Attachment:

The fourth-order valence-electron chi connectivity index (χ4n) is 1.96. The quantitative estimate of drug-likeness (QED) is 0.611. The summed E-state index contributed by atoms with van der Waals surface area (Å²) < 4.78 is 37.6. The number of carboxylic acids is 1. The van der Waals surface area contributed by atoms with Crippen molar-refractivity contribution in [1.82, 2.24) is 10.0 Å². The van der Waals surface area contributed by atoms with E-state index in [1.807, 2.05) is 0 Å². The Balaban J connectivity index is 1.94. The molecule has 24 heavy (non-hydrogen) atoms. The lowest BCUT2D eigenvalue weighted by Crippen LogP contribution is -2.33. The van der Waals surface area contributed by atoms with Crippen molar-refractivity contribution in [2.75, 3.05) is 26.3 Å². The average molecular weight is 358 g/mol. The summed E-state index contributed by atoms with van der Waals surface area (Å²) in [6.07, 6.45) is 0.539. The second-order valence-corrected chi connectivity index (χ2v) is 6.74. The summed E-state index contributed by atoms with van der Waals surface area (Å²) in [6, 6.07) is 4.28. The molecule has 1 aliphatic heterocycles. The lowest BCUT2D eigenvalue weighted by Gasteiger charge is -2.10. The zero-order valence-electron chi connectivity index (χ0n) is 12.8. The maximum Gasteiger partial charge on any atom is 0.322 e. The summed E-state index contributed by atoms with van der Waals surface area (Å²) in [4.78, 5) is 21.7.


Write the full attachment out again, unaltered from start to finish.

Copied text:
The fourth-order valence-electron chi connectivity index (χ4n) is 1.96. The quantitative estimate of drug-likeness (QED) is 0.611. The summed E-state index contributed by atoms with van der Waals surface area (Å²) < 4.78 is 37.6. The number of carboxylic acids is 1. The van der Waals surface area contributed by atoms with Crippen molar-refractivity contribution in [1.82, 2.24) is 10.0 Å². The van der Waals surface area contributed by atoms with E-state index in [1.807, 2.05) is 0 Å². The Balaban J connectivity index is 1.94. The molecule has 24 heavy (non-hydrogen) atoms. The lowest BCUT2D eigenvalue weighted by Crippen LogP contribution is -2.33. The van der Waals surface area contributed by atoms with Crippen molar-refractivity contribution in [2.75, 3.05) is 26.3 Å². The average molecular weight is 358 g/mol. The summed E-state index contributed by atoms with van der Waals surface area (Å²) in [6.07, 6.45) is 0.539. The second-order valence-corrected chi connectivity index (χ2v) is 6.74. The summed E-state index contributed by atoms with van der Waals surface area (Å²) in [6, 6.07) is 4.28. The molecule has 1 aliphatic heterocycles. The lowest BCUT2D eigenvalue weighted by Gasteiger charge is -2.10. The zero-order valence-electron chi connectivity index (χ0n) is 12.8. The maximum Gasteiger partial charge on any atom is 0.322 e. The summed E-state index contributed by atoms with van der Waals surface area (Å²) in [4.78, 5) is 21.7.